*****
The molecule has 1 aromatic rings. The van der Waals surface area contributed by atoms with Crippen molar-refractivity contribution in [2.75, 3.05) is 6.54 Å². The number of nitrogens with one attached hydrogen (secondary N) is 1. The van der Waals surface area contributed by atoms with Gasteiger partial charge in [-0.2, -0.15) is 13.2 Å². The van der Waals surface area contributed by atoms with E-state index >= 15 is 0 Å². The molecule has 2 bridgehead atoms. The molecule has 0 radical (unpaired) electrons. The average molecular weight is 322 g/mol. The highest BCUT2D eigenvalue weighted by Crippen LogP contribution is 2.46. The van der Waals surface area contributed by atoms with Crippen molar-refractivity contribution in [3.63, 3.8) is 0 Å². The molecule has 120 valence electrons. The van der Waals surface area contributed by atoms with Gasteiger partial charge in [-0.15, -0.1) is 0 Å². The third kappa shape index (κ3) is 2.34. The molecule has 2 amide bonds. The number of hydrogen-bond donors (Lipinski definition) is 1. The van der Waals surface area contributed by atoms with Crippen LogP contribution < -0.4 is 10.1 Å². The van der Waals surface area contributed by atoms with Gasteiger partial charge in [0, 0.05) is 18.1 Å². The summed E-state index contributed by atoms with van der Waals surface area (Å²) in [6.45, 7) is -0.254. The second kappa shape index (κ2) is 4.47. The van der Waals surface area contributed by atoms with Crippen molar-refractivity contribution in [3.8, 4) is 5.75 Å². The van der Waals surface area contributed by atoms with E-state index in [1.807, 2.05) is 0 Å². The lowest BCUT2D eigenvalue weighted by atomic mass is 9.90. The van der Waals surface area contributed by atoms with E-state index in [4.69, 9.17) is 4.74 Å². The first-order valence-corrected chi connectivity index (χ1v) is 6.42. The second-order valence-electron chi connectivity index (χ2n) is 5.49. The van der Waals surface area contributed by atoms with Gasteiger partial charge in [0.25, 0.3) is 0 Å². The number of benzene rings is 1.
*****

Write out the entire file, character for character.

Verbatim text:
The molecule has 1 aromatic rings. The van der Waals surface area contributed by atoms with Crippen molar-refractivity contribution in [2.75, 3.05) is 6.54 Å². The number of nitrogens with one attached hydrogen (secondary N) is 1. The van der Waals surface area contributed by atoms with Gasteiger partial charge in [-0.2, -0.15) is 13.2 Å². The van der Waals surface area contributed by atoms with E-state index >= 15 is 0 Å². The molecule has 2 bridgehead atoms. The molecule has 0 radical (unpaired) electrons. The average molecular weight is 322 g/mol. The highest BCUT2D eigenvalue weighted by Crippen LogP contribution is 2.46. The van der Waals surface area contributed by atoms with Crippen molar-refractivity contribution in [3.63, 3.8) is 0 Å². The molecule has 120 valence electrons. The van der Waals surface area contributed by atoms with Gasteiger partial charge in [-0.15, -0.1) is 0 Å². The third kappa shape index (κ3) is 2.34. The molecule has 2 amide bonds. The number of hydrogen-bond donors (Lipinski definition) is 1. The van der Waals surface area contributed by atoms with Crippen LogP contribution < -0.4 is 10.1 Å². The van der Waals surface area contributed by atoms with Gasteiger partial charge in [0, 0.05) is 18.1 Å². The summed E-state index contributed by atoms with van der Waals surface area (Å²) in [6.45, 7) is -0.254. The second kappa shape index (κ2) is 4.47. The van der Waals surface area contributed by atoms with Crippen molar-refractivity contribution in [3.8, 4) is 5.75 Å². The van der Waals surface area contributed by atoms with E-state index in [1.807, 2.05) is 0 Å². The lowest BCUT2D eigenvalue weighted by atomic mass is 9.90. The van der Waals surface area contributed by atoms with E-state index in [4.69, 9.17) is 4.74 Å². The first-order valence-corrected chi connectivity index (χ1v) is 6.42. The second-order valence-electron chi connectivity index (χ2n) is 5.49. The van der Waals surface area contributed by atoms with Gasteiger partial charge in [0.25, 0.3) is 0 Å². The number of benzene rings is 1.